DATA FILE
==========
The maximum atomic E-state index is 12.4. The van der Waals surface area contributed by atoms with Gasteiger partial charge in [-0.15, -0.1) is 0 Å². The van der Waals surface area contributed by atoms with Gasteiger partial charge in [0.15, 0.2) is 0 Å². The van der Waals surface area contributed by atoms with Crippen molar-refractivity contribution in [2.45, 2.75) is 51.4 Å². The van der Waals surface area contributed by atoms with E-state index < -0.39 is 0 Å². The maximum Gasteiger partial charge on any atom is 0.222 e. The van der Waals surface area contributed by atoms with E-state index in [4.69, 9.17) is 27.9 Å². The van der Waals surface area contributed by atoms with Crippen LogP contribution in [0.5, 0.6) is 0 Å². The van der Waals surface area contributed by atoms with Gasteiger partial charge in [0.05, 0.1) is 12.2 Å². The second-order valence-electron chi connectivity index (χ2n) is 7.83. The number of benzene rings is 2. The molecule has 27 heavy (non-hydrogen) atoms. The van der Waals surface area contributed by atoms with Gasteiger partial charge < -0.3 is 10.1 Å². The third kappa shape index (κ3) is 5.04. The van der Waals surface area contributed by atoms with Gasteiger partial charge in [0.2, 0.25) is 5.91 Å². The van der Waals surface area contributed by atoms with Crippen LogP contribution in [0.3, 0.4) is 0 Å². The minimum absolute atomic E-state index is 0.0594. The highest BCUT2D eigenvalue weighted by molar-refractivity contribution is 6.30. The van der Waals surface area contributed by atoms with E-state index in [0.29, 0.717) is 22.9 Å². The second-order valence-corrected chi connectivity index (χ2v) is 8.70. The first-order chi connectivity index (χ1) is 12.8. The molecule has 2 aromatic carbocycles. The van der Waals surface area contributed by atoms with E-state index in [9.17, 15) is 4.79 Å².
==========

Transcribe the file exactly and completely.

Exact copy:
The maximum atomic E-state index is 12.4. The van der Waals surface area contributed by atoms with Gasteiger partial charge in [-0.15, -0.1) is 0 Å². The van der Waals surface area contributed by atoms with Gasteiger partial charge in [0.15, 0.2) is 0 Å². The van der Waals surface area contributed by atoms with Crippen molar-refractivity contribution in [2.45, 2.75) is 51.4 Å². The van der Waals surface area contributed by atoms with E-state index < -0.39 is 0 Å². The maximum Gasteiger partial charge on any atom is 0.222 e. The van der Waals surface area contributed by atoms with E-state index in [4.69, 9.17) is 27.9 Å². The van der Waals surface area contributed by atoms with Crippen LogP contribution in [0.5, 0.6) is 0 Å². The van der Waals surface area contributed by atoms with Gasteiger partial charge in [0.05, 0.1) is 12.2 Å². The second-order valence-electron chi connectivity index (χ2n) is 7.83. The number of benzene rings is 2. The molecule has 27 heavy (non-hydrogen) atoms. The van der Waals surface area contributed by atoms with Gasteiger partial charge < -0.3 is 10.1 Å². The third kappa shape index (κ3) is 5.04. The van der Waals surface area contributed by atoms with Gasteiger partial charge in [0.2, 0.25) is 5.91 Å². The van der Waals surface area contributed by atoms with Crippen LogP contribution in [0.3, 0.4) is 0 Å². The minimum absolute atomic E-state index is 0.0594. The highest BCUT2D eigenvalue weighted by molar-refractivity contribution is 6.30. The van der Waals surface area contributed by atoms with E-state index in [0.29, 0.717) is 22.9 Å². The second-order valence-corrected chi connectivity index (χ2v) is 8.70. The first-order chi connectivity index (χ1) is 12.8. The molecule has 2 aromatic carbocycles. The van der Waals surface area contributed by atoms with E-state index in [9.17, 15) is 4.79 Å².